NEW YORK, July 8: A secret US mission in 2005 to capture senior Al Qaeda members in Pakistan's tribal areas was aborted at the last moment when Bush administration officials decided it was too risky and could jeopardise relations with Pakistan, The New York Times reported on Sunday.
Quoting former intelligence and military officials, one of them involved in the planning, the Times said that the target was a meeting of Al Qaeda leaders. That conference was thought by intelligence officials to have included Ayman Al Zawahri, Osama bin Laden's top deputy, who was believed to run the group's operations, it said. But the mission was called off after Donald Rumsfeld, then the defence secretary, rejected an 11th-hour appeal by Porter J. Goss, then the director of the Central Intelligence Agency, officials said. Members of a Navy Seals unit in parachute gear had already boarded C-130 cargo planes in Afghanistan when the mission was cancelled, said a former senior intelligence official.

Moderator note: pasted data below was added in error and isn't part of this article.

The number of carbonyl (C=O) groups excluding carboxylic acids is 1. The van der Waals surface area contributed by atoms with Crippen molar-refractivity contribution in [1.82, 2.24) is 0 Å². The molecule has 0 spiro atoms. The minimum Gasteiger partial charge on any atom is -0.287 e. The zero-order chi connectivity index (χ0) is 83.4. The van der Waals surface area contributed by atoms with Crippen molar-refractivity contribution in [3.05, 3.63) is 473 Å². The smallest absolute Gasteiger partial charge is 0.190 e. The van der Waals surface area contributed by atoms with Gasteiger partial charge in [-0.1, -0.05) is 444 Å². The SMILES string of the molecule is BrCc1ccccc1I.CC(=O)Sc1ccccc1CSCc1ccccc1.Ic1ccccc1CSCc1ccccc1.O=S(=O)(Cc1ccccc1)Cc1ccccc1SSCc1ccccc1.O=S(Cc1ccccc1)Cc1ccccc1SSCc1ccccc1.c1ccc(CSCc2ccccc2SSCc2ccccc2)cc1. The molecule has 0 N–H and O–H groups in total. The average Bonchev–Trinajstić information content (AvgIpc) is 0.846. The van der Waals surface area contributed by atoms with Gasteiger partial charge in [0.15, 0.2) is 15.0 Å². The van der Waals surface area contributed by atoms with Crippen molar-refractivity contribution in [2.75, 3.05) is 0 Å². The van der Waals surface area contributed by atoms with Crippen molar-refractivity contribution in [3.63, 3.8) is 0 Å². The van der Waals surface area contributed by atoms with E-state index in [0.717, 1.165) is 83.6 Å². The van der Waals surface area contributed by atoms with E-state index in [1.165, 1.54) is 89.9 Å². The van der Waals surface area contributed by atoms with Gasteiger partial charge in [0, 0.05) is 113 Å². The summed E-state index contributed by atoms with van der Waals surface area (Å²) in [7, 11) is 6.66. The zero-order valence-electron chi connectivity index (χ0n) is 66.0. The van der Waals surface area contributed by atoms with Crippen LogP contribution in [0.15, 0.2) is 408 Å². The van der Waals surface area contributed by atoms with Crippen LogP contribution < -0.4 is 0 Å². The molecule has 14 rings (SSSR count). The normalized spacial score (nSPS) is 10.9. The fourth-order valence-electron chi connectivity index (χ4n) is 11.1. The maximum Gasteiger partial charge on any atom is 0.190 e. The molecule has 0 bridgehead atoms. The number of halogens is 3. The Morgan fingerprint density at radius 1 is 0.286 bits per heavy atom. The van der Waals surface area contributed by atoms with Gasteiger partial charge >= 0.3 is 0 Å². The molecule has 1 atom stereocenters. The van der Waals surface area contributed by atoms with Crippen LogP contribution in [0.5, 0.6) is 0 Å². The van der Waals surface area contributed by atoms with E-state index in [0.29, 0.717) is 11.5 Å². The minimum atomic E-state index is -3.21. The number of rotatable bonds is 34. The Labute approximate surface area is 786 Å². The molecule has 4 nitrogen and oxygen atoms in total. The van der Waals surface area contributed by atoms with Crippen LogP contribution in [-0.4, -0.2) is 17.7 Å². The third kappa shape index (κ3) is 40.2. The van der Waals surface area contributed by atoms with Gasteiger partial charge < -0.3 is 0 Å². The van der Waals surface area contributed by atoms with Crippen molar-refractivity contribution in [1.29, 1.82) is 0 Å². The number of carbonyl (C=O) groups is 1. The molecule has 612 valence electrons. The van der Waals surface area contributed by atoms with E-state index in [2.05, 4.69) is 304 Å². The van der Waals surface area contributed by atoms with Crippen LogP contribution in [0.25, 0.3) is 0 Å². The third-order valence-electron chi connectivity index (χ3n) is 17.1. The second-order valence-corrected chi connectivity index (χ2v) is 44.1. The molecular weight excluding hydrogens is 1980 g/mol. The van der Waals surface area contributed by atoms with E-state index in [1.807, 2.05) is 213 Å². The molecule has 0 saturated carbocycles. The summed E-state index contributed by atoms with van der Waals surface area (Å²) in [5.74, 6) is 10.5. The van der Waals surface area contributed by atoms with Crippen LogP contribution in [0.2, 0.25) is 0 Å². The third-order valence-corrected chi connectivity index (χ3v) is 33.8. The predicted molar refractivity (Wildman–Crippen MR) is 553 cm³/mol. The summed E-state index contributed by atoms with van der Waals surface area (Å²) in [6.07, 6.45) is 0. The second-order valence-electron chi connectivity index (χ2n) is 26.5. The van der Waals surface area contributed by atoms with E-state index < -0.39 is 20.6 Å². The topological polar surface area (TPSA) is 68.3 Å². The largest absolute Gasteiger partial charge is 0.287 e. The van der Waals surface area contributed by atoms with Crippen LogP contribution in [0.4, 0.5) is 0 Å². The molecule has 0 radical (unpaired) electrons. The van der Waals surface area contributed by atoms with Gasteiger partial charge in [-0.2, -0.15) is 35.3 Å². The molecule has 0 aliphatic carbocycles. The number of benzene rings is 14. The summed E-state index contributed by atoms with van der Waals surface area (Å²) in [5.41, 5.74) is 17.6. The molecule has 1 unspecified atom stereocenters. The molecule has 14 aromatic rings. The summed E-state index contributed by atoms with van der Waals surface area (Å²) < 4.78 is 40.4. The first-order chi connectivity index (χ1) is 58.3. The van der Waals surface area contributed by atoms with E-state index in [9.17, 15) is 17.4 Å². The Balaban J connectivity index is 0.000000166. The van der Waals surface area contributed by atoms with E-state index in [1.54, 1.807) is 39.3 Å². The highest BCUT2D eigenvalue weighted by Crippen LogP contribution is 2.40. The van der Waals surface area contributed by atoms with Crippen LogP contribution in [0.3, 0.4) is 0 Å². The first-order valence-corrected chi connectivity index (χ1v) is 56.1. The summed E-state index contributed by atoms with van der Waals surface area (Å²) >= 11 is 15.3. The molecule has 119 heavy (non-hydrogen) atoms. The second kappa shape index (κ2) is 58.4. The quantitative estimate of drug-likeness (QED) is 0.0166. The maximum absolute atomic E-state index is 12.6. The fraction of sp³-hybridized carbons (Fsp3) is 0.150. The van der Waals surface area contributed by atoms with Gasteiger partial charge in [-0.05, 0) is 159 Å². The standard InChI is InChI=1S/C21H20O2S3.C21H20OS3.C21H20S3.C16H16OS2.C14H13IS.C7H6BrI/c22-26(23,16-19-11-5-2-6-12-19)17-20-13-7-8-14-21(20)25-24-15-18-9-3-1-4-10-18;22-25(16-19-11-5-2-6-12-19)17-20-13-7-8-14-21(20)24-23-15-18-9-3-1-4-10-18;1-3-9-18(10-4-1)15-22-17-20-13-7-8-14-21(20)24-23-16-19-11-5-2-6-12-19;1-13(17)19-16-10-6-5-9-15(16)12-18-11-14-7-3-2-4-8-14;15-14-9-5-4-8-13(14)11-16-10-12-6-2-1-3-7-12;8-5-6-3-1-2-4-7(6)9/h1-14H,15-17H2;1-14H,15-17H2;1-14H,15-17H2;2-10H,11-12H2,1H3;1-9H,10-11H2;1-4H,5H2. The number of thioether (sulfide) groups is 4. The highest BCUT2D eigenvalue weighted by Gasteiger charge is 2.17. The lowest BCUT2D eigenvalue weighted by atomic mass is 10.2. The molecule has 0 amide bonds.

Rumsfeld felt the mission, which grew from a small number of personnel to several hundred, would risk too many US lives, and was also concerned about possible repercussions on US-Pakistan relations, the Times said.
But that decision also frustrated some top intelligence officials and members of the military's secret Special Operations units. Some said the United States missed a significant opportunity to nab senior Al Qaeda members, the newspaper reported.
Another concern was that the United States could not carry out the mission without President General Pervez Musharraf's permission, which was unlikely given its size and scope, the officials said.
The former intelligence official, involved in the mission's planning, said it grew to the point where “the whole thing turned into the invasion of Pakistan,” which he nonetheless felt was still worth the risk.
“We wanted to take a shot,” the official added. Several former officials said it was not the only time since the September 11 attacks that plans were developed for a large US military force in Pakistan, the Times said.
Spokesmen for the Pentagon, CIA and the White House declined to comment, the Times said. The newspaper said it was not clear whether President George W. Bush was informed about the planned operation.
However, the newspaper did not give any reason for publishing the report two years after the reported event which never happened but it displayed it as if it happened yesterday.